Asset sales mooted to pay for rebuild
Asset sales may be back on the agenda as the Christchurch City Council seeks to avoid a financial crisis over its likely earthquake insurance shortfall.
It emerged this week that the council may have to revisit its multibillion-dollar rebuild cost-share deal with the Crown because of overly optimistic predictions about its earthquake insurance payouts.
An agreement with insurer Civic Assurance on whether several of its key facilities - including AMI Stadium and the Christchurch Central Library - are repairs or rebuilds has not been reached and the council was banking on using the proceeds to help pay its share of central-city rebuild costs.
Canterbury Employers' Chamber of Commerce chief executive Peter Townsend said yesterday the council should explore all options, including asset sales or revising anchor project construction timelines - outcomes finance committee chairman Raf Manji did not rule out.
"[The council] needs to look at how much it's prepared to borrow, how much it's prepared to raise through rates, and whether or not it can realise cash through asset sales in the whole context of what is in the best interests of the wider community," Townsend said.
Manji would not be drawn on the possibility of asset sales because he had not reviewed the council's investment arm, Christchurch City Holdings Ltd.
"Until we've had a really close look at [the assets] I couldn't say, but everything will be on the table and we'll just have to do what we need to do to stay within our budgets and live within our means," he said.
The council planned to take a "prudent and very responsible approach" to its finances and had made it "very clear" to staff that rates should not increase.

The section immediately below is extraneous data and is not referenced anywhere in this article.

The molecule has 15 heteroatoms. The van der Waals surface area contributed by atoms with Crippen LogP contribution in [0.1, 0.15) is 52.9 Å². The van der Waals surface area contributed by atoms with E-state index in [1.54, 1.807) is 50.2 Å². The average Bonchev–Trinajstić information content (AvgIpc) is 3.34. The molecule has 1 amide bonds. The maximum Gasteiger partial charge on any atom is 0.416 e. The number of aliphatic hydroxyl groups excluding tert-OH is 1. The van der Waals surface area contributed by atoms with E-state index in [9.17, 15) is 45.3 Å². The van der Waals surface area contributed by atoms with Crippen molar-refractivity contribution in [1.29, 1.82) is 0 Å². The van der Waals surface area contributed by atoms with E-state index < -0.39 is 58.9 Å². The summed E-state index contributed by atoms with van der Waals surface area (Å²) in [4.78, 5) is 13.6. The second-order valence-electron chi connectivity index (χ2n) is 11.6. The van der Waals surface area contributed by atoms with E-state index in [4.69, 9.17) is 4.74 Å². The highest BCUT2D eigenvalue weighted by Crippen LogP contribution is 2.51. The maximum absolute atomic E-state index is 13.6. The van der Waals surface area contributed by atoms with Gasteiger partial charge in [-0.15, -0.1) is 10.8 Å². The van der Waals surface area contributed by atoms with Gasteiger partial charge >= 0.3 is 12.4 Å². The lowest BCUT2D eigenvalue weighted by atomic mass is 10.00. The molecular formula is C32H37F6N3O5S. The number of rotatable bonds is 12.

"Whatever we need to do, we will do. We will live within our means and we cut our cloth according to the money that we have," Manji said.
It was "too early" to speculate about the possibility of renegotiating the cost-sharing agreement while the financial audit was ongoing.
He said "high-level" information from the audit would be known before Christmas, and greater detail would be available by February or March.
Mayor Lianne Dalziel said the previous council's commitment to the agreement regardless of the outcome of insurance negotiations was "irresponsible".
She had not been aware the "heart" of the arrangement - the council committing to its share of costs regardless of insurance proceeds - was signed by former chief executive Tony Marryatt and Christchurch Central Development Unit director Warwick Isaacs after the initial agreement.
Dalziel would not comment on whether the agreement should be renegotiated but said assets sales were unlikely.
The council had to give the community "reassurance and direction" and could wait for insurance issues to be resolved before starting projects, she said.
Cr Yani Johanson, who voted against the cost-sharing agreement, said it was "premature" to suggest it should be renegotiated .
The stadium was one project that could be deferred and the metro sports facility had been delayed by a year already, he said.